The nature and properties of the derived reaction layers, as a function of base oil-additive interaction, operating conditions and contacting materials, in terms of thickness, morphology, nanomechanical properties and chemical composition, were studied using a series of surface analysis techniques.
Zinc dialkyldithiophosphate (ZDDP) and low viscosity model oils as well as commercial basestocks, with similar physical properties but different polarities were selected for this study. The influence of base oil polarity, operating conditions and contacting surfaces on the additive performance was studied at the nanoscale level using Atomic Force Microscopy and the tribological performance was evaluated using a ball-on-disc test rig under mixed rolling-sliding conditions in the boundary lubrication regime. An in-situ interferometry technique was used to monitor the additive-derived reaction layer formation, and the chemical composition, morphology and nanomechanical properties were studied using X-ray Photoelectron Spectroscopy, Atomic Force Microscopy and Nanoindentation respectively.
The polarity of the base oil influences the tribological performance of ZDDP additives in rolling-sliding lubricated contacts. The same additive presents differences in friction and wear performance as a function of the type of oil it is blended in.
The polarity of the oil influences the growth rate and reaction layer thickness of ZDDP antiwear layers. The polarity of the molecules determines the way they approach and attach to the surface, influencing the final reaction layer thickness, as well as the structure and characteristics of the reaction layer. A thinner layer is formed when the additive is blended in the polar oil, due to the higher affinity of the polar base oil molecules for the steel surface, that limit the access of the additive molecules to the surface and therefore their ability to attach and react with it to form a protective reaction layer.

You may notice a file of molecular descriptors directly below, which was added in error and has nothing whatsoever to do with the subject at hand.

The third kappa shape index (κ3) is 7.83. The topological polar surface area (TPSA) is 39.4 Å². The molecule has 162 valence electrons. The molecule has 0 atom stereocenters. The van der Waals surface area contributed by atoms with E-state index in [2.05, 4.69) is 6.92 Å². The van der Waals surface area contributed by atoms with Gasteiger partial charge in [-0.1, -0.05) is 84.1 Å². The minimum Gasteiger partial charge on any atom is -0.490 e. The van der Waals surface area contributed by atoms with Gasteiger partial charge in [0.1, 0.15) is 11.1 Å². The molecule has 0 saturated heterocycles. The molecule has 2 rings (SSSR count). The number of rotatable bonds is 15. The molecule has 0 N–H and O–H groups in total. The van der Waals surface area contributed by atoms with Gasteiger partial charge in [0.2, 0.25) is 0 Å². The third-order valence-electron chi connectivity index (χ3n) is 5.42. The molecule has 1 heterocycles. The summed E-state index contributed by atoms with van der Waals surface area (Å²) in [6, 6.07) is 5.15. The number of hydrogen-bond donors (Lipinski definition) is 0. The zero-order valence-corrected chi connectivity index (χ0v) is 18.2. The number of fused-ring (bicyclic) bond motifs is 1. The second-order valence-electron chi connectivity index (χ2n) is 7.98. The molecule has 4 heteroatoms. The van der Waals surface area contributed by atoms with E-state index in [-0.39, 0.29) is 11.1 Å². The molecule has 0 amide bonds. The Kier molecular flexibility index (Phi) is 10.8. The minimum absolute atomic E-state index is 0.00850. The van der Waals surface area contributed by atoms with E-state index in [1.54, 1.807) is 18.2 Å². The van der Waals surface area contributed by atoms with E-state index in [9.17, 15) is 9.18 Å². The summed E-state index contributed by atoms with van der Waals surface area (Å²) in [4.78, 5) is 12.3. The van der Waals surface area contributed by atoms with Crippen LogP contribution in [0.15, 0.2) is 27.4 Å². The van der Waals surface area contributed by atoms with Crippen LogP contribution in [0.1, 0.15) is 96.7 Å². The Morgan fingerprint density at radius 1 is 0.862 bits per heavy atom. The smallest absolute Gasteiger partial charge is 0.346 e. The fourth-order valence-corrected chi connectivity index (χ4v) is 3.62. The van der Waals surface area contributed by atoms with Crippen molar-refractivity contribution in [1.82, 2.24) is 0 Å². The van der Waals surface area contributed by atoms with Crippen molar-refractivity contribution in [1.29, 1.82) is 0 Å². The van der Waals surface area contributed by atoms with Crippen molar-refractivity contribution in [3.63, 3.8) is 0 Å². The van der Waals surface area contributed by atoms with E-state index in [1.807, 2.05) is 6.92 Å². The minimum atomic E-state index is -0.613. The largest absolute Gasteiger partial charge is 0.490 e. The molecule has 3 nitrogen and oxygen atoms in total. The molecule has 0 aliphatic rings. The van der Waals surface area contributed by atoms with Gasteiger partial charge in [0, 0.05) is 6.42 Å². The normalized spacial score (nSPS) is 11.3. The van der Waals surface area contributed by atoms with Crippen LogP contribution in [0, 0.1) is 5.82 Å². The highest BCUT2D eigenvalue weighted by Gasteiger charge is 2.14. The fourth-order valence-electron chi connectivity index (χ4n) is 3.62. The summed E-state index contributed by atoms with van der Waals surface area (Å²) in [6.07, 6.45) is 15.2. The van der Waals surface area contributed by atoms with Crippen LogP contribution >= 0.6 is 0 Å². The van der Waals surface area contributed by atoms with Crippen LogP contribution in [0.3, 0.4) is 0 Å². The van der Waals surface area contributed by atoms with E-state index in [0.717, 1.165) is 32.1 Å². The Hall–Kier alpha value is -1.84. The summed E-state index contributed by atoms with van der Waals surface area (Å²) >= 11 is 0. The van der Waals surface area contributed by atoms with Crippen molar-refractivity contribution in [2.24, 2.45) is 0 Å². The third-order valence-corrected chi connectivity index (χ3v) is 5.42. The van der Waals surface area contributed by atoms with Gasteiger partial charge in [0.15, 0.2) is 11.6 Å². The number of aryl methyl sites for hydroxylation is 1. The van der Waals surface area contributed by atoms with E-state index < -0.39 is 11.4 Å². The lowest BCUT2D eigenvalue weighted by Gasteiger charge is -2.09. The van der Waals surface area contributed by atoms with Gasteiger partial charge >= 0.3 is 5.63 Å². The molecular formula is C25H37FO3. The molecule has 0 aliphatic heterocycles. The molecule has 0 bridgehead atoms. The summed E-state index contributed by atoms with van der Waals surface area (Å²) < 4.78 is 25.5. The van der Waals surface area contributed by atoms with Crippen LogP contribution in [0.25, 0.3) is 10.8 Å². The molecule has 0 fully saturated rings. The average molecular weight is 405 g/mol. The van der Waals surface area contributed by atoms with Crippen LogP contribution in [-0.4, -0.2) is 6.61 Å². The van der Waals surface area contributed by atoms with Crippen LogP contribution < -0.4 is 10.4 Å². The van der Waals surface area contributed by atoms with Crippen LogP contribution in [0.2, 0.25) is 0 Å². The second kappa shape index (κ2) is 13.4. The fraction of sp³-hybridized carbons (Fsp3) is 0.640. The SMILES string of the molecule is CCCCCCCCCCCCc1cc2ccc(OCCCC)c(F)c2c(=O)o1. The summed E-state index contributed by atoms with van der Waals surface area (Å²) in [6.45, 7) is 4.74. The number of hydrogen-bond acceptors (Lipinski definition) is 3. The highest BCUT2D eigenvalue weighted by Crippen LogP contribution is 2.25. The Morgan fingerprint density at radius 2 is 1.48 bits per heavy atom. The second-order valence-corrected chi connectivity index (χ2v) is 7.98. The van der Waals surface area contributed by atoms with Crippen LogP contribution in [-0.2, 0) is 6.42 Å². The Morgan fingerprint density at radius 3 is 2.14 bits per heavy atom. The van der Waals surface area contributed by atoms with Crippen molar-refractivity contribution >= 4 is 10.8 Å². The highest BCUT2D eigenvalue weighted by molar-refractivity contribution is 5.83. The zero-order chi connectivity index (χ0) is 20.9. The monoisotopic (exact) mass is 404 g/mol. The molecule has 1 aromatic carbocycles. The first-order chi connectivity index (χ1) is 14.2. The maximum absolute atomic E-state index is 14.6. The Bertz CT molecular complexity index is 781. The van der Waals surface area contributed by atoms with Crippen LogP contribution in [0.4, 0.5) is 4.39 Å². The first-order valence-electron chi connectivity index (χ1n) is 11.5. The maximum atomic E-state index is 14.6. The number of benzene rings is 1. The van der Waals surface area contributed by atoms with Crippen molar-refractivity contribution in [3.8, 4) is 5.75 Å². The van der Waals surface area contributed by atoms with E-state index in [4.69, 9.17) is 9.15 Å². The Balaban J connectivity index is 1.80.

The morphology of the reaction layers derived from polar base oils solutions consist of large, smooth pads, identified as features with load carrying capacity. The formation of this type of structure, and the nanomechanical properties of the layer, explain the better wear performance exhibited by those layers.
A model for the formation of the reaction layer, consisting of three stages: activation, wearing-out and equilibrium, is proposed.
Regarding the operating conditions, shear was identified as a fundamental parameter for the activation of additives on rubbing steel surfaces and the properties of the derived reaction layer.
The influence of different metallic materials was studied using different steel/stainless steel pairs. The results show how different metallic materials lead to the formation of layer, similar in thickness but with very different topographies. The presence of extensive cracks on the layers formed on the stainless steel surface indicates that the nature of the oxides present on the surface influence the adhesion properties of the reaction layer.